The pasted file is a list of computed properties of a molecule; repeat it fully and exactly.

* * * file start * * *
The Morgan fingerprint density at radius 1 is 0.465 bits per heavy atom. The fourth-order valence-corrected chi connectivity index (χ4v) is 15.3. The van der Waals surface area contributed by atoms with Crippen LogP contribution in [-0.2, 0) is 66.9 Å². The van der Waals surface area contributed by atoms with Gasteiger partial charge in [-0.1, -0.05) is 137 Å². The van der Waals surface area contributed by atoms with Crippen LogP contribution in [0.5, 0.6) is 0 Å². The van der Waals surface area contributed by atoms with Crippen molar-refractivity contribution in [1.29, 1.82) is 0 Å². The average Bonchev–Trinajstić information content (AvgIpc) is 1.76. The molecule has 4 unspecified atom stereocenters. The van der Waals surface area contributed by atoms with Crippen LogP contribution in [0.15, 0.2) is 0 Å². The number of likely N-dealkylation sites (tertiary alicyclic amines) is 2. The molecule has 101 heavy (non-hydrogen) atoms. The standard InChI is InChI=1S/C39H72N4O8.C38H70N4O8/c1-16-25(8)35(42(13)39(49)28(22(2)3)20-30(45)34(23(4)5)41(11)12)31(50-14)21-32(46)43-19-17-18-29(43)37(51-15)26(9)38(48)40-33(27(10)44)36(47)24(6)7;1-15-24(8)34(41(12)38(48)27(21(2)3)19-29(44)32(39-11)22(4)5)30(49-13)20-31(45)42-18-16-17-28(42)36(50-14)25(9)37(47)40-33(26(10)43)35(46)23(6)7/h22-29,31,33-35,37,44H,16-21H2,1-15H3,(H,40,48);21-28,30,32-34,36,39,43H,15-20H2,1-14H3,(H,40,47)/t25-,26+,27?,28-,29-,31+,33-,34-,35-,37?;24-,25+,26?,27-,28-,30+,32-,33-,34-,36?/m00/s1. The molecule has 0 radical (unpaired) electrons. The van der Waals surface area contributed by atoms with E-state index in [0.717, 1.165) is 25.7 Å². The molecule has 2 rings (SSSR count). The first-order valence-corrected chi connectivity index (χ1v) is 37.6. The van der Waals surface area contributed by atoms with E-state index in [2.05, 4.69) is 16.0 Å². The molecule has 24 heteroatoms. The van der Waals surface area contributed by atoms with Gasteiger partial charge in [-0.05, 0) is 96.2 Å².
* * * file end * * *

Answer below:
The Morgan fingerprint density at radius 1 is 0.465 bits per heavy atom. The fourth-order valence-corrected chi connectivity index (χ4v) is 15.3. The van der Waals surface area contributed by atoms with Crippen LogP contribution in [-0.2, 0) is 66.9 Å². The van der Waals surface area contributed by atoms with Gasteiger partial charge in [-0.1, -0.05) is 137 Å². The van der Waals surface area contributed by atoms with Crippen LogP contribution in [0.5, 0.6) is 0 Å². The van der Waals surface area contributed by atoms with Crippen molar-refractivity contribution in [1.29, 1.82) is 0 Å². The average Bonchev–Trinajstić information content (AvgIpc) is 1.76. The molecule has 4 unspecified atom stereocenters. The van der Waals surface area contributed by atoms with Crippen LogP contribution in [0.15, 0.2) is 0 Å². The number of likely N-dealkylation sites (tertiary alicyclic amines) is 2. The molecule has 101 heavy (non-hydrogen) atoms. The standard InChI is InChI=1S/C39H72N4O8.C38H70N4O8/c1-16-25(8)35(42(13)39(49)28(22(2)3)20-30(45)34(23(4)5)41(11)12)31(50-14)21-32(46)43-19-17-18-29(43)37(51-15)26(9)38(48)40-33(27(10)44)36(47)24(6)7;1-15-24(8)34(41(12)38(48)27(21(2)3)19-29(44)32(39-11)22(4)5)30(49-13)20-31(45)42-18-16-17-28(42)36(50-14)25(9)37(47)40-33(26(10)43)35(46)23(6)7/h22-29,31,33-35,37,44H,16-21H2,1-15H3,(H,40,48);21-28,30,32-34,36,39,43H,15-20H2,1-14H3,(H,40,47)/t25-,26+,27?,28-,29-,31+,33-,34-,35-,37?;24-,25+,26?,27-,28-,30+,32-,33-,34-,36?/m00/s1. The molecule has 0 radical (unpaired) electrons. The van der Waals surface area contributed by atoms with E-state index in [0.717, 1.165) is 25.7 Å². The molecule has 2 rings (SSSR count). The first-order valence-corrected chi connectivity index (χ1v) is 37.6. The van der Waals surface area contributed by atoms with E-state index in [2.05, 4.69) is 16.0 Å². The molecule has 24 heteroatoms. The van der Waals surface area contributed by atoms with Gasteiger partial charge in [-0.05, 0) is 96.2 Å².